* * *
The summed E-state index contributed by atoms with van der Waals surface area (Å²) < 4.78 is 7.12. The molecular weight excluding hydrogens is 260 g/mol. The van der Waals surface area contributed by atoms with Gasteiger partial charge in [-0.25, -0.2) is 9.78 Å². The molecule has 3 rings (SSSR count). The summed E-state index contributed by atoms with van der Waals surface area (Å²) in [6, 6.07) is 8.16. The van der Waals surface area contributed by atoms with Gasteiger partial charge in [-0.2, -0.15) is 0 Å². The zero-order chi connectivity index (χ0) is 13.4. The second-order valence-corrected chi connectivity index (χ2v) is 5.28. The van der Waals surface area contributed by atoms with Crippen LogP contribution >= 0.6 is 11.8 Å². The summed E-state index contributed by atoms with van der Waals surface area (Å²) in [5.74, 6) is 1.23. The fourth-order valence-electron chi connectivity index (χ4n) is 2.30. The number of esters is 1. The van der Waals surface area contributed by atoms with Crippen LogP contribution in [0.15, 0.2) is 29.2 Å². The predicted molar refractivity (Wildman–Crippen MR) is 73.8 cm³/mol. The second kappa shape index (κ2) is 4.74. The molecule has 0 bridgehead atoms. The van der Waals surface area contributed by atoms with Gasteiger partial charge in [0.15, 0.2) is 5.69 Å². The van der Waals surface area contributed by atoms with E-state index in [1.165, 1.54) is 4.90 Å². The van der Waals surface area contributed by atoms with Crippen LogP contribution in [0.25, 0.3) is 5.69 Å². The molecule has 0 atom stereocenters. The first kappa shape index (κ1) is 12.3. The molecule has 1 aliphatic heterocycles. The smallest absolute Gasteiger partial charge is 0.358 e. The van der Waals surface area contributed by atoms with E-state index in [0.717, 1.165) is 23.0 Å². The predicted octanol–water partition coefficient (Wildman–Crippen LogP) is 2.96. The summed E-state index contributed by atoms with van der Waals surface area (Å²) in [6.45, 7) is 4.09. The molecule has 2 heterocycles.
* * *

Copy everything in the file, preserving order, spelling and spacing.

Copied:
The summed E-state index contributed by atoms with van der Waals surface area (Å²) < 4.78 is 7.12. The molecular weight excluding hydrogens is 260 g/mol. The van der Waals surface area contributed by atoms with Gasteiger partial charge in [-0.25, -0.2) is 9.78 Å². The molecule has 3 rings (SSSR count). The summed E-state index contributed by atoms with van der Waals surface area (Å²) in [6, 6.07) is 8.16. The van der Waals surface area contributed by atoms with Gasteiger partial charge in [-0.2, -0.15) is 0 Å². The zero-order chi connectivity index (χ0) is 13.4. The second-order valence-corrected chi connectivity index (χ2v) is 5.28. The van der Waals surface area contributed by atoms with Crippen LogP contribution >= 0.6 is 11.8 Å². The summed E-state index contributed by atoms with van der Waals surface area (Å²) in [5.74, 6) is 1.23. The fourth-order valence-electron chi connectivity index (χ4n) is 2.30. The number of esters is 1. The van der Waals surface area contributed by atoms with Crippen LogP contribution in [0.15, 0.2) is 29.2 Å². The predicted molar refractivity (Wildman–Crippen MR) is 73.8 cm³/mol. The second kappa shape index (κ2) is 4.74. The molecule has 0 bridgehead atoms. The van der Waals surface area contributed by atoms with Gasteiger partial charge in [0.15, 0.2) is 5.69 Å². The van der Waals surface area contributed by atoms with E-state index in [1.165, 1.54) is 4.90 Å². The van der Waals surface area contributed by atoms with Crippen LogP contribution in [0.25, 0.3) is 5.69 Å². The molecule has 0 atom stereocenters. The first kappa shape index (κ1) is 12.3. The molecule has 1 aliphatic heterocycles. The smallest absolute Gasteiger partial charge is 0.358 e. The van der Waals surface area contributed by atoms with E-state index in [0.717, 1.165) is 23.0 Å². The predicted octanol–water partition coefficient (Wildman–Crippen LogP) is 2.96. The summed E-state index contributed by atoms with van der Waals surface area (Å²) in [6.45, 7) is 4.09. The molecule has 2 heterocycles.